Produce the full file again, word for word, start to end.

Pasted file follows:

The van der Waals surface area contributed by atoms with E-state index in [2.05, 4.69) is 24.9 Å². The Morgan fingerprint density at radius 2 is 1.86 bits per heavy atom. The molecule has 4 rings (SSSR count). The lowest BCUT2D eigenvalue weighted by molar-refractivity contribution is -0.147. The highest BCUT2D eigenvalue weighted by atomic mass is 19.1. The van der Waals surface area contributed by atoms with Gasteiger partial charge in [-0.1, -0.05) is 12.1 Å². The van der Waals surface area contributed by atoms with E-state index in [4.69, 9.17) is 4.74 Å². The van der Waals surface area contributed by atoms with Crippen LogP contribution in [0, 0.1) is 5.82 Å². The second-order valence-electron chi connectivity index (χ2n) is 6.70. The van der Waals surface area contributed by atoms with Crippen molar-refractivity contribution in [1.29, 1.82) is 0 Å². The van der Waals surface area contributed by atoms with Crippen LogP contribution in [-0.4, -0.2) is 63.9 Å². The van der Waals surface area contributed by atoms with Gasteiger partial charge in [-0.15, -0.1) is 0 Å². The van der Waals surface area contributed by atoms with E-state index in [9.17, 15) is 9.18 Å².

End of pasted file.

The van der Waals surface area contributed by atoms with E-state index in [2.05, 4.69) is 24.9 Å². The Morgan fingerprint density at radius 2 is 1.86 bits per heavy atom. The molecule has 4 rings (SSSR count). The lowest BCUT2D eigenvalue weighted by molar-refractivity contribution is -0.147. The highest BCUT2D eigenvalue weighted by atomic mass is 19.1. The van der Waals surface area contributed by atoms with Gasteiger partial charge in [-0.1, -0.05) is 12.1 Å². The van der Waals surface area contributed by atoms with E-state index in [4.69, 9.17) is 4.74 Å². The van der Waals surface area contributed by atoms with Crippen LogP contribution in [0, 0.1) is 5.82 Å². The second-order valence-electron chi connectivity index (χ2n) is 6.70. The van der Waals surface area contributed by atoms with Crippen molar-refractivity contribution in [1.29, 1.82) is 0 Å². The van der Waals surface area contributed by atoms with Crippen LogP contribution in [-0.4, -0.2) is 63.9 Å². The van der Waals surface area contributed by atoms with Gasteiger partial charge in [-0.15, -0.1) is 0 Å². The van der Waals surface area contributed by atoms with E-state index in [9.17, 15) is 9.18 Å².